MR. MARTIN: If you buy the company, how is the ongoing development pipeline funded? Do you fund it through capital contributions or is the company in the same boat as before, having to seek other capital?

MR. EILERS: No, we fund through capital contributions at the corporate level. If you think about how development work is done, it requires 100% equity during development. As you get to construction, you pull in the construction loan, and sometimes we are able to recycle some of the equity and, ultimately, when you get to permanent financing of the project, there will be a permanent share of equity that will remain invested at the project level. The equity that is freed up will go back into the corporation and be used to develop other projects.

Selling Part of the Company

MR. MARTIN: How do you determine the price you are prepared to pay for a company? Do you typically pay the developer something to buy an interest or do you just undertake to contribute capital to fund ongoing activities?

MR. EILERS: We will commit capital to fund a business plan, and there is always a management carry or percentage ownership that the developer retains in the company. Sometimes the developer takes out cash, but we prefer not to do that. We don’t think it aligns interests well. We prefer to see the management team have skin in the game alongside us. Sometimes we will put our capital in at the project level, as we did with the Kaheawa project that First Wind developed in Hawaii, where we invested alongside a local developer who started the project and retained an interest. We will do individual project financings, and do equity participations with local partners, just as you were discussing earlier. Madison Dearborn does it as part of what is otherwise a corporate investment opportunity.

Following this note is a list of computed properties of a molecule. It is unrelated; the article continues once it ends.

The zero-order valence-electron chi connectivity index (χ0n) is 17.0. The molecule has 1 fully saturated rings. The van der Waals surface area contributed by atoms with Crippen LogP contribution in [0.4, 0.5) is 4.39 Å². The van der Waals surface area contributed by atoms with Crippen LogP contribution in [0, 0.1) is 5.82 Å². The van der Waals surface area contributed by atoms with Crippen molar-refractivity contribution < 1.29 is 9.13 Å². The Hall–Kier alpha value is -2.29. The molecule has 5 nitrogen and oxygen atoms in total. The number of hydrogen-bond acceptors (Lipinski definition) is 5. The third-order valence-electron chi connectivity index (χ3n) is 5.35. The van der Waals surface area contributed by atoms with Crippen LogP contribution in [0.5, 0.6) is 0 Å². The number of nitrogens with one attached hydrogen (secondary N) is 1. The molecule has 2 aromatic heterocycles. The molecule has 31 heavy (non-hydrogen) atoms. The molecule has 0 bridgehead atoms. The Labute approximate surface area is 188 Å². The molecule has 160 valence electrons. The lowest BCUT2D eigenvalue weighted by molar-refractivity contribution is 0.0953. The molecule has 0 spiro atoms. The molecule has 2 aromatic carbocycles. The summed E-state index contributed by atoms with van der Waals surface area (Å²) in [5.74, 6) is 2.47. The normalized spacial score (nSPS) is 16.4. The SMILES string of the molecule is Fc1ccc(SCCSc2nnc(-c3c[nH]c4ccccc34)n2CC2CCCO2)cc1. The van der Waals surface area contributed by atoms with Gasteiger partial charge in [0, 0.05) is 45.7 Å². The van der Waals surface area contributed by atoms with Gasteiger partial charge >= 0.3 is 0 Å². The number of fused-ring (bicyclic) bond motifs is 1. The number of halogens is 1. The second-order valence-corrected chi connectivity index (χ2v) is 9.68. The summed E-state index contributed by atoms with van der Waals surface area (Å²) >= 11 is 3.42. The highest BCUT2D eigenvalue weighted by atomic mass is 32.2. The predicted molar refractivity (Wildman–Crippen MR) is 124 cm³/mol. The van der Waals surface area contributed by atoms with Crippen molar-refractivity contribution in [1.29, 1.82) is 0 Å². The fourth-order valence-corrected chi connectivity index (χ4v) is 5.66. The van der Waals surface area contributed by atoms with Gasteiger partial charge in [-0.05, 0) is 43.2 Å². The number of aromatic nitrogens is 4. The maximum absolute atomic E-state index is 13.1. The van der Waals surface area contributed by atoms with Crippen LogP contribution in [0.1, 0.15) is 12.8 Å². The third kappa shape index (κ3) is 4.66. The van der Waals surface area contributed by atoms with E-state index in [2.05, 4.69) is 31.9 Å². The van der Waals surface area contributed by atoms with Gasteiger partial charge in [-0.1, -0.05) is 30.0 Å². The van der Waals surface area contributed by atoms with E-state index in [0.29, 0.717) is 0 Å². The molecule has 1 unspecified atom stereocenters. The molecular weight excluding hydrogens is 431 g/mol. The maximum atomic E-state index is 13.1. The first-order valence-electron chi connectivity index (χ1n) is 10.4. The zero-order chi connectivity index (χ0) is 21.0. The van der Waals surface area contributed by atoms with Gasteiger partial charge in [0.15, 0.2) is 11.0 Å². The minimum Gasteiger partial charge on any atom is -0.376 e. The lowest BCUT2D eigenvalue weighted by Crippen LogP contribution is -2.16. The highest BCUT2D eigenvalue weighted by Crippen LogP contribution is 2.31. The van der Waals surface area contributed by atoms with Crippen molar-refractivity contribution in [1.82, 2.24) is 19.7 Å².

MR. MARTIN: You addressed part of this already, but what makes a company attractive, especially a start-up that comes to you seeking financial backing?

MR. EILERS: I think a couple of things that Scott Gardner touched on as well. First, the management team is very important. Is the management team credible? Has it done this before? Is it trying to do too much, as in where the company has four different types of renewable opportunities it is pursuing. That doesn’t interest us. We are interested in a management team with realistic expectations, and then we take a close look at the project to assess the likelihood the project will be built.